Activities to encourage speech & language development in 4-year-olds

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By the time they are 4 years old, children have developed a functional vocabulary that enables them to form sentences to express their ideas clearly and accurately.

Speech and language development for 4-year-olds focuses on the increasing grammatical and semantic complexity that they begin to explore in their verbal expression. Both formal and informal activities promote timely language development so that 4-year-olds are well-prepared for more critical literacy and language instruction in upcoming preschool and kindergarten classrooms.

Recall Activities

Most 4-year-olds are beginning to develop functional grammar and, though many of their sentences are easy to understand, errors in past tense usage are common among the age group. Asking 4-year-olds to recall activities that happened in the past invites them to rehearse the past tense in an authentic way. An informal recall activity is to ask the child, "What did you do yesterday?" Invite the child to think about three of his favourite activities from the previous day and then verbally recall them. As he speaks, offer gentle corrections to his past tense. For example, a child might say, "I like when we goed to the store." You might respond, "So you went to the store?" The child repeats, "Yes, I went to the store." For a classroom activity, open the school day with a circle time activity in which students report their favourite activity from the previous school day using proper past tense.

Classification Games

Classification games target a 4-year-old's developing vocabulary for terms that identify, compare and contrast objects. A 4-year-old should be able to identify basic shapes, colours, amounts and comparative sizes. Provide 4-year-olds with objects like differently shaped blocks and ask them to group them. After they've placed the objects in groups, ask them to describe the groups using sentences like, "The blocks in this group are green" or "These blocks are biggest." A 4-year-old also understand abstract classifications, like categories of things that are edible or categories of things that are fun versus things that are not fun. Use a chalkboard or whiteboard to create lists of more abstract categories, like "Foods We Like to Eat." Children provide items that fit within the parameters of the category using full sentences like, "I like eating ice cream." An adult then writes the word on the board; a pictorial representation helps children make the association between the object and the term.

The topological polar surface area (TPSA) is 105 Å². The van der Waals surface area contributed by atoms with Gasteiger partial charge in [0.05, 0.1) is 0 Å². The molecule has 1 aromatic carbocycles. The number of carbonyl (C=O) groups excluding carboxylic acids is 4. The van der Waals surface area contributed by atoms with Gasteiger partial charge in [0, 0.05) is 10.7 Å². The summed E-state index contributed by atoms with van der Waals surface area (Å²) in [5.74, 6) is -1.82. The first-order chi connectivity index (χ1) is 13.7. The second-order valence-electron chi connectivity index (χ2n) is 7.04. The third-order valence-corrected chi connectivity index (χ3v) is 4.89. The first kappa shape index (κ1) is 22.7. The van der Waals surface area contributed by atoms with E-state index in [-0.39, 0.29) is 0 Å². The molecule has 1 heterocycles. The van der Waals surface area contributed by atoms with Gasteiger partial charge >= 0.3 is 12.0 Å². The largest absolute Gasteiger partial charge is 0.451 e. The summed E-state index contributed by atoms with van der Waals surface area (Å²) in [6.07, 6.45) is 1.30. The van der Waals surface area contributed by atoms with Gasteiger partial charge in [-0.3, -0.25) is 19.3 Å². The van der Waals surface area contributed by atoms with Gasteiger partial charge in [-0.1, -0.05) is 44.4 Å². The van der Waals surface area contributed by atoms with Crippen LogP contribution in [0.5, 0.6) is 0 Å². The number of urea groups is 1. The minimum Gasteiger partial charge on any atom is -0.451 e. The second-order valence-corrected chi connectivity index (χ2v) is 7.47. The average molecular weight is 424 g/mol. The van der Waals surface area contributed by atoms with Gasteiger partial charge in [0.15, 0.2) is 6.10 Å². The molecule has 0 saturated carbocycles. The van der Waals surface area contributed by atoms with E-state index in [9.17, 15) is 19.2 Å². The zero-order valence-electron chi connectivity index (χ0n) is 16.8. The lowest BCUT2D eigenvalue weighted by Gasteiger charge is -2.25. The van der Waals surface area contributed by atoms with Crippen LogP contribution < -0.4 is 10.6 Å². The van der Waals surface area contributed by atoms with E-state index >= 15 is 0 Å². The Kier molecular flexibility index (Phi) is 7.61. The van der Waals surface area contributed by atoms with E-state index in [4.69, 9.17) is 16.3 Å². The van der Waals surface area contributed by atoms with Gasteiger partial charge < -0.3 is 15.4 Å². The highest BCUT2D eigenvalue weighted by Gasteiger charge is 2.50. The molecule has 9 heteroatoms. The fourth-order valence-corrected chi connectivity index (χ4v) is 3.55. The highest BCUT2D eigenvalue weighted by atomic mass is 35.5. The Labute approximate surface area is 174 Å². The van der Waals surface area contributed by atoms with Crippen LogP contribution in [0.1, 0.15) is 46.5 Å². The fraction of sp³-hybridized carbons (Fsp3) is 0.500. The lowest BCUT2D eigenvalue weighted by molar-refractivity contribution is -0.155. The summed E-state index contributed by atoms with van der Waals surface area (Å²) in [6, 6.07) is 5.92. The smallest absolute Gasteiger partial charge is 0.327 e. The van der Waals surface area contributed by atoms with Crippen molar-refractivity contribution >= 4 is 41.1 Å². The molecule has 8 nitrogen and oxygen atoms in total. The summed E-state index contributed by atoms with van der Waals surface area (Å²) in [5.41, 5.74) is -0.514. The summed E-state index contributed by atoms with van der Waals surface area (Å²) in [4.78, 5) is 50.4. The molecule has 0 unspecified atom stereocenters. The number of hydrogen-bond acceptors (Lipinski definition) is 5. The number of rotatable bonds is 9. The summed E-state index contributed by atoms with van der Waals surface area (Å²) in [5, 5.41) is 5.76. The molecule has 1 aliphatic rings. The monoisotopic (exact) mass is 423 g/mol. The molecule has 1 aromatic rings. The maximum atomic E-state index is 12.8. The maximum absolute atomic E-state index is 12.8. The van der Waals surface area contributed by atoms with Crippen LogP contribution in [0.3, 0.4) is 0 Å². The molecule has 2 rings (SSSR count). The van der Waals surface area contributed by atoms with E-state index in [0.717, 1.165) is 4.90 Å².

Conversation Games

Authentic conversations help 4-year-olds use their developing grammar and vocabulary for practical purposes, and more structured activities create opportunities for children to rehearse authentic conversations. One option is a telephone role-playing game. Provide a toy telephone to the child and play the role of a person on the other line, like a relative or the co-worker of a parent. Help the child practice answering the phone with a greeting, listening to the caller's questions, responding appropriately and ending the conversation with an appropriate closing. After children have a basic understanding of phone conversations, they can practice with same-age peers. Imaginative play is also an option for practicing conversations. Encourage children to take on the role of an imaginary character and help them carry on conversations in that persona.

Story Activities

Story books for 4-year-olds incorporate more complex storylines and vocabulary than short nursery rhymes for younger children. Engage 4-year-olds in more interactive story times to develop their literacy and reinforce their developing language skills. After reading the story title, ask children to make a one-sentence prediction about what will happen in the story. Encourage proper use of the future tense and point out similarities in children's answers. Every few pages, ask a student to summarise what has happened in the story using the past tense and any key vocabulary, like character names, from the story. At the end of the story, ask recall questions like, "Why was Mary so sad?" as well as more complex questions that target higher-order thinking like, "What was the most fun vacation you had? What made it fun?"